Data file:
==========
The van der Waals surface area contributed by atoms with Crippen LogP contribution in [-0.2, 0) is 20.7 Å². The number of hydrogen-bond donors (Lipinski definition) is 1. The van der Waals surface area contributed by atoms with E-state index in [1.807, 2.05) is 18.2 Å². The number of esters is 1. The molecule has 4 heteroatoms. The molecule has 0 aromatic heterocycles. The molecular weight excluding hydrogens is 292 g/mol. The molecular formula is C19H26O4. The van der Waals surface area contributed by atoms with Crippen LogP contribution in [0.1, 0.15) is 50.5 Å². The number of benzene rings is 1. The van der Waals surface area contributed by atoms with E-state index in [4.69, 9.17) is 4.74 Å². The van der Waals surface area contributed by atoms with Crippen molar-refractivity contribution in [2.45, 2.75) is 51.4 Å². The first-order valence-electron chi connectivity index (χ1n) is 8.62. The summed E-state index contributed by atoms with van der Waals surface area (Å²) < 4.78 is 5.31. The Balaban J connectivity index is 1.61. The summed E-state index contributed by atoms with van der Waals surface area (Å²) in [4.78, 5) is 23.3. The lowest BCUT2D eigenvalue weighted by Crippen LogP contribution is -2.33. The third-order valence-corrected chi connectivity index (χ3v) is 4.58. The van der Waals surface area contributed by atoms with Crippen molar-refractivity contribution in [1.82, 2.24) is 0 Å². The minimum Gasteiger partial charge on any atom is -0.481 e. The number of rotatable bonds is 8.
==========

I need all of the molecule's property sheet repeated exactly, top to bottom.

The van der Waals surface area contributed by atoms with Crippen LogP contribution in [-0.2, 0) is 20.7 Å². The number of hydrogen-bond donors (Lipinski definition) is 1. The van der Waals surface area contributed by atoms with E-state index in [1.807, 2.05) is 18.2 Å². The number of esters is 1. The molecule has 4 heteroatoms. The molecule has 0 aromatic heterocycles. The molecular weight excluding hydrogens is 292 g/mol. The molecular formula is C19H26O4. The van der Waals surface area contributed by atoms with Crippen LogP contribution in [0.1, 0.15) is 50.5 Å². The number of benzene rings is 1. The van der Waals surface area contributed by atoms with E-state index in [4.69, 9.17) is 4.74 Å². The van der Waals surface area contributed by atoms with Crippen molar-refractivity contribution in [2.45, 2.75) is 51.4 Å². The first-order valence-electron chi connectivity index (χ1n) is 8.62. The summed E-state index contributed by atoms with van der Waals surface area (Å²) < 4.78 is 5.31. The Balaban J connectivity index is 1.61. The summed E-state index contributed by atoms with van der Waals surface area (Å²) in [4.78, 5) is 23.3. The lowest BCUT2D eigenvalue weighted by Crippen LogP contribution is -2.33. The third-order valence-corrected chi connectivity index (χ3v) is 4.58. The van der Waals surface area contributed by atoms with Crippen molar-refractivity contribution in [1.82, 2.24) is 0 Å². The minimum Gasteiger partial charge on any atom is -0.481 e. The number of rotatable bonds is 8.